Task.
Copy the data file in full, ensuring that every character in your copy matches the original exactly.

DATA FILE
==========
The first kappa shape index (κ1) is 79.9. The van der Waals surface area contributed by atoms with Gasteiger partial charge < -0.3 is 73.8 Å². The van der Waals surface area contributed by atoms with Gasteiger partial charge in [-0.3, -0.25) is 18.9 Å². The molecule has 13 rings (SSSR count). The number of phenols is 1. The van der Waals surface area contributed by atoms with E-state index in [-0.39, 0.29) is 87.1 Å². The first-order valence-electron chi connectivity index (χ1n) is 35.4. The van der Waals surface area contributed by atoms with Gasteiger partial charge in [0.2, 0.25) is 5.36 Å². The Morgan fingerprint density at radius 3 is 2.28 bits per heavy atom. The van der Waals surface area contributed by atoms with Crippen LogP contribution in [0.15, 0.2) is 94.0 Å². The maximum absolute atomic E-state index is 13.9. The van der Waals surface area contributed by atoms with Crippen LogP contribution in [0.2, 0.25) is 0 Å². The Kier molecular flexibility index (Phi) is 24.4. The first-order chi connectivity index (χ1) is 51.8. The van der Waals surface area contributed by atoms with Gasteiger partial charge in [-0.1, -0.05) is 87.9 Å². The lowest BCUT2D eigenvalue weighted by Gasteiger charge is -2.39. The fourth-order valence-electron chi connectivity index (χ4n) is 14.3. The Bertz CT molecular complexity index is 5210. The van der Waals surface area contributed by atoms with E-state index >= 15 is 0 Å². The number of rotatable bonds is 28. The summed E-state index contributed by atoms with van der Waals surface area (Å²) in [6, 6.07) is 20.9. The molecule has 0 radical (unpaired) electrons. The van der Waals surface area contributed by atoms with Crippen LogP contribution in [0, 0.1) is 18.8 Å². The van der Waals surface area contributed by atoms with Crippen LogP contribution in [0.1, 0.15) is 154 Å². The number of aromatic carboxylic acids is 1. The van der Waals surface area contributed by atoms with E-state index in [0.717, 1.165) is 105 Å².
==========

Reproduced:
The first kappa shape index (κ1) is 79.9. The van der Waals surface area contributed by atoms with Gasteiger partial charge < -0.3 is 73.8 Å². The van der Waals surface area contributed by atoms with Gasteiger partial charge in [-0.3, -0.25) is 18.9 Å². The molecule has 13 rings (SSSR count). The number of phenols is 1. The van der Waals surface area contributed by atoms with E-state index in [-0.39, 0.29) is 87.1 Å². The first-order valence-electron chi connectivity index (χ1n) is 35.4. The van der Waals surface area contributed by atoms with Gasteiger partial charge in [0.2, 0.25) is 5.36 Å². The Morgan fingerprint density at radius 3 is 2.28 bits per heavy atom. The van der Waals surface area contributed by atoms with Crippen LogP contribution in [0.15, 0.2) is 94.0 Å². The maximum absolute atomic E-state index is 13.9. The van der Waals surface area contributed by atoms with Crippen LogP contribution in [0.2, 0.25) is 0 Å². The Kier molecular flexibility index (Phi) is 24.4. The first-order chi connectivity index (χ1) is 51.8. The van der Waals surface area contributed by atoms with Gasteiger partial charge in [-0.1, -0.05) is 87.9 Å². The lowest BCUT2D eigenvalue weighted by Gasteiger charge is -2.39. The fourth-order valence-electron chi connectivity index (χ4n) is 14.3. The Bertz CT molecular complexity index is 5210. The van der Waals surface area contributed by atoms with E-state index >= 15 is 0 Å². The number of rotatable bonds is 28. The summed E-state index contributed by atoms with van der Waals surface area (Å²) in [6, 6.07) is 20.9. The molecule has 0 radical (unpaired) electrons. The van der Waals surface area contributed by atoms with Crippen LogP contribution in [0, 0.1) is 18.8 Å². The van der Waals surface area contributed by atoms with Crippen LogP contribution in [0.1, 0.15) is 154 Å². The number of aromatic carboxylic acids is 1. The van der Waals surface area contributed by atoms with E-state index in [0.717, 1.165) is 105 Å².